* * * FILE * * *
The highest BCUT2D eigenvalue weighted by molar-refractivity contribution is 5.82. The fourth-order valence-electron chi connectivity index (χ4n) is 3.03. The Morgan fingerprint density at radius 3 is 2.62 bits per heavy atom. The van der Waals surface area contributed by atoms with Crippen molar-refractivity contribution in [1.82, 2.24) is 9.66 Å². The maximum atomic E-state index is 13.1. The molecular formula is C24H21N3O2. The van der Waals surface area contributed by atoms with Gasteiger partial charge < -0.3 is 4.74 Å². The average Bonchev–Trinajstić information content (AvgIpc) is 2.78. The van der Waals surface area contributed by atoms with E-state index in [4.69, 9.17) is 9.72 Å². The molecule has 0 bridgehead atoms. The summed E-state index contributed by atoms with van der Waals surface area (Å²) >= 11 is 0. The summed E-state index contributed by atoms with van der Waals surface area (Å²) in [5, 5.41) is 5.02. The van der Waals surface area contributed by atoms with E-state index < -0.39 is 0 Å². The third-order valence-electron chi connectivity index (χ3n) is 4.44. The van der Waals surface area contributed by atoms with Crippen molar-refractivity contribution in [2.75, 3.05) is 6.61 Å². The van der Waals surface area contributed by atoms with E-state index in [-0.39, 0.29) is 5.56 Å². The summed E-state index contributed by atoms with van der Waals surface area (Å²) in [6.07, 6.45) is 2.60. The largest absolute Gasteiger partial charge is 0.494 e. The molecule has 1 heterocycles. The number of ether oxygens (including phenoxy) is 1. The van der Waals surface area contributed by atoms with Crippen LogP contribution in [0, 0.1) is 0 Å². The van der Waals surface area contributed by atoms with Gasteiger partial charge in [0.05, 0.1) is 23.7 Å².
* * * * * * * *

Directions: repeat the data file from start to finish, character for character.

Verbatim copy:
The highest BCUT2D eigenvalue weighted by molar-refractivity contribution is 5.82. The fourth-order valence-electron chi connectivity index (χ4n) is 3.03. The Morgan fingerprint density at radius 3 is 2.62 bits per heavy atom. The van der Waals surface area contributed by atoms with Crippen molar-refractivity contribution in [1.82, 2.24) is 9.66 Å². The maximum atomic E-state index is 13.1. The molecular formula is C24H21N3O2. The van der Waals surface area contributed by atoms with Gasteiger partial charge < -0.3 is 4.74 Å². The average Bonchev–Trinajstić information content (AvgIpc) is 2.78. The van der Waals surface area contributed by atoms with E-state index in [4.69, 9.17) is 9.72 Å². The molecule has 0 bridgehead atoms. The summed E-state index contributed by atoms with van der Waals surface area (Å²) >= 11 is 0. The summed E-state index contributed by atoms with van der Waals surface area (Å²) in [5, 5.41) is 5.02. The van der Waals surface area contributed by atoms with E-state index < -0.39 is 0 Å². The third-order valence-electron chi connectivity index (χ3n) is 4.44. The van der Waals surface area contributed by atoms with Crippen molar-refractivity contribution in [2.75, 3.05) is 6.61 Å². The van der Waals surface area contributed by atoms with E-state index in [-0.39, 0.29) is 5.56 Å². The summed E-state index contributed by atoms with van der Waals surface area (Å²) in [6.07, 6.45) is 2.60. The largest absolute Gasteiger partial charge is 0.494 e. The molecule has 1 heterocycles. The number of ether oxygens (including phenoxy) is 1. The van der Waals surface area contributed by atoms with Crippen LogP contribution in [0, 0.1) is 0 Å². The van der Waals surface area contributed by atoms with Gasteiger partial charge in [0.05, 0.1) is 23.7 Å².